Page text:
When Dr Ayanda Meyiwa (32) left his hometown, Pietermaritzburg in 2007 and headed to Durban for university studies, he decided that he would not leave without a PhD. His wish came true when a Doctor of Philosophy was conferred on him during UKZN’s Spring Graduation Ceremony.
Delighted about his achievement he said: ‘This is a very proud moment for me. I am finally able to realise my childhood dream of being among the learned, the philosophers, thought leaders and shapers of ideas that make our world.’
As a lecturer in the School of Accounting, Economics and Finance with interests in maritime economics his thesis was titled: Articulating South Africa’s Port Doctrine for a Democratic Developmental State.
The study addressed multiple port pricing and governance challenges. It focused on ex-ante articulating a port doctrine that best fits South Africa’s context of a democratic developmental state. The study contributes a new, contextually relevant port paradigm that enhances strategic social, macroeconomic and maritime policy alignment.
Meyiwa was introduced to maritime studies by Professor Trevor Jones, UKZN Head of the Unit of Maritime Law and Maritime Studies, after which he went on to obtain a Postgraduate Diploma in the field. He was supervised for his Master of Commerce in Maritime Studies and his PhD by Professor Mihalis Chasomeris, a maritime economist and a well-published author in the field.
The University’s proximity to the busiest harbour in the southern hemisphere enabled Meyiwa to apply his research to real life economic challenges. ‘For me it offered a lot of exciting opportunities to put theory into practice. Moreover, considering the challenges South African ports face, the field offers plenty of opportunities for me to make scholarly and material contributions,’ he commented.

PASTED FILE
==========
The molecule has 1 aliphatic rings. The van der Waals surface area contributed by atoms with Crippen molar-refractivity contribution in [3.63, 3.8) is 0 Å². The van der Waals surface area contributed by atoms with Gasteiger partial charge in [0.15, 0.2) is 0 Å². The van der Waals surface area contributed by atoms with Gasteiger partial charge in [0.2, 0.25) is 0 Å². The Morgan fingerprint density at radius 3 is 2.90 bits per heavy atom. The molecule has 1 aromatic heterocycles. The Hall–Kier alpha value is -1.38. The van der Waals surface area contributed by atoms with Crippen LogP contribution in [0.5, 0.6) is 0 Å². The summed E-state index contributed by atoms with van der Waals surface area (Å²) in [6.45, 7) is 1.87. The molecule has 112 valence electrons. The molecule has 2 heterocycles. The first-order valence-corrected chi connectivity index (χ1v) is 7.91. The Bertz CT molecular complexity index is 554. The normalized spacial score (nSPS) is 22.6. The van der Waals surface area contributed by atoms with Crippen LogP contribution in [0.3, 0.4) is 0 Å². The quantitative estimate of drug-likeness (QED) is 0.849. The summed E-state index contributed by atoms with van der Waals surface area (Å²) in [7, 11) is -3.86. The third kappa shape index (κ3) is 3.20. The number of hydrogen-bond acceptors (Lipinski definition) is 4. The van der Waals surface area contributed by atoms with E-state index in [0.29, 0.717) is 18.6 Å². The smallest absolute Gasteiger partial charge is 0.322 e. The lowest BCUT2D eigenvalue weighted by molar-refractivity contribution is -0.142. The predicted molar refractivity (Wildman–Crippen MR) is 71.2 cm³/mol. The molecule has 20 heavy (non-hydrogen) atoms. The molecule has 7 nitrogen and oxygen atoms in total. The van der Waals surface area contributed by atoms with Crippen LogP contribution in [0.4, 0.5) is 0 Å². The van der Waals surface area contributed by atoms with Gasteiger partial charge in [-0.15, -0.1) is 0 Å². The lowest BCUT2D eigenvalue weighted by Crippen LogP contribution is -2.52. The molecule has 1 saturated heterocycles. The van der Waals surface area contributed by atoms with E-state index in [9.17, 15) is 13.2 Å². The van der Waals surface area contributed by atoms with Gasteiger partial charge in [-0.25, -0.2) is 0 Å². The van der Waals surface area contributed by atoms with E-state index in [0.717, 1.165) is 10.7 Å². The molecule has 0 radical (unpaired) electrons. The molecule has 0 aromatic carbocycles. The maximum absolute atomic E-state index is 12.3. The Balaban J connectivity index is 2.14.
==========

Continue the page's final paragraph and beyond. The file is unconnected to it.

Chasomeris congratulated Meyiwa and said: ‘Dr Meyiwa’s PhD by publication makes a valuable contribution to improving port governance in South Africa. Indeed, the proposals to ultimately separate the National Port Authority from the Transnet Group have been acknowledged by the Government and should result in improved investment in port infrastructure, productivity and the competitiveness of South Africa’s international trade.’
Meyiwa is grateful to the University for establishing the Accelerated Academic Development Programme which afforded him sufficient time and support to focus on completing his PhD. ‘The environment created focus and a lot of support was given to me and my contemporaries through writing retreats and other workshops through the University Capacity Development Programme to improve our scholarship,’ he said.
He looks forward to making a meaningful contribution to academia and to continuing to grow into the ranks of leadership in academia.
Meyiwa is the first among five siblings to obtain a university degree and the first in the family to earn a PhD. He said: ‘My family is beaming with pride and we have earned greater respect for our family name.’ The Meyiwa clan was looking forward to filling up a minibus and witnessing this momentous milestone in their history. While this was not possible, celebrations will be held at home under COVID-19 lockdown restrictions.